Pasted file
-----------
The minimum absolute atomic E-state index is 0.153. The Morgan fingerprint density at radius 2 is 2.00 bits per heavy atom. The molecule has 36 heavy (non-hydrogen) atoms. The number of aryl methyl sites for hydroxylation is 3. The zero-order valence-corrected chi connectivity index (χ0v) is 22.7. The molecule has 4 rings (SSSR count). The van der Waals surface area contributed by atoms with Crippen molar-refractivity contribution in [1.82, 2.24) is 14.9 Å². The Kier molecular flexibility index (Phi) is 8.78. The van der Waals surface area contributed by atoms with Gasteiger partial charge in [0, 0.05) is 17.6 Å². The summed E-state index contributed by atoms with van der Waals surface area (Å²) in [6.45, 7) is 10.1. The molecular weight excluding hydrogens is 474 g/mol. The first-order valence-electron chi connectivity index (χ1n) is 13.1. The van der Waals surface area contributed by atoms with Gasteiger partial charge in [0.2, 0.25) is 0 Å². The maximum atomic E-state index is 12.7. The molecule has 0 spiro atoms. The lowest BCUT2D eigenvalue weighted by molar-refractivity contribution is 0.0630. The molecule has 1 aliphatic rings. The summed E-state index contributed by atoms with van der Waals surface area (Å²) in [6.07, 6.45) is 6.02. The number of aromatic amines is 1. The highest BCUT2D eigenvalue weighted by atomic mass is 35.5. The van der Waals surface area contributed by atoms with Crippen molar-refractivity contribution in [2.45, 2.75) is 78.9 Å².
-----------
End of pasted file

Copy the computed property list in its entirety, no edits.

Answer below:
The minimum absolute atomic E-state index is 0.153. The Morgan fingerprint density at radius 2 is 2.00 bits per heavy atom. The molecule has 36 heavy (non-hydrogen) atoms. The number of aryl methyl sites for hydroxylation is 3. The zero-order valence-corrected chi connectivity index (χ0v) is 22.7. The molecule has 4 rings (SSSR count). The van der Waals surface area contributed by atoms with Crippen molar-refractivity contribution in [1.82, 2.24) is 14.9 Å². The Kier molecular flexibility index (Phi) is 8.78. The van der Waals surface area contributed by atoms with Gasteiger partial charge in [0, 0.05) is 17.6 Å². The summed E-state index contributed by atoms with van der Waals surface area (Å²) in [6.45, 7) is 10.1. The molecular weight excluding hydrogens is 474 g/mol. The first-order valence-electron chi connectivity index (χ1n) is 13.1. The van der Waals surface area contributed by atoms with Gasteiger partial charge in [0.2, 0.25) is 0 Å². The maximum atomic E-state index is 12.7. The molecule has 0 spiro atoms. The lowest BCUT2D eigenvalue weighted by molar-refractivity contribution is 0.0630. The molecule has 1 aliphatic rings. The summed E-state index contributed by atoms with van der Waals surface area (Å²) in [6.07, 6.45) is 6.02. The number of aromatic amines is 1. The highest BCUT2D eigenvalue weighted by atomic mass is 35.5. The van der Waals surface area contributed by atoms with Crippen molar-refractivity contribution in [2.45, 2.75) is 78.9 Å².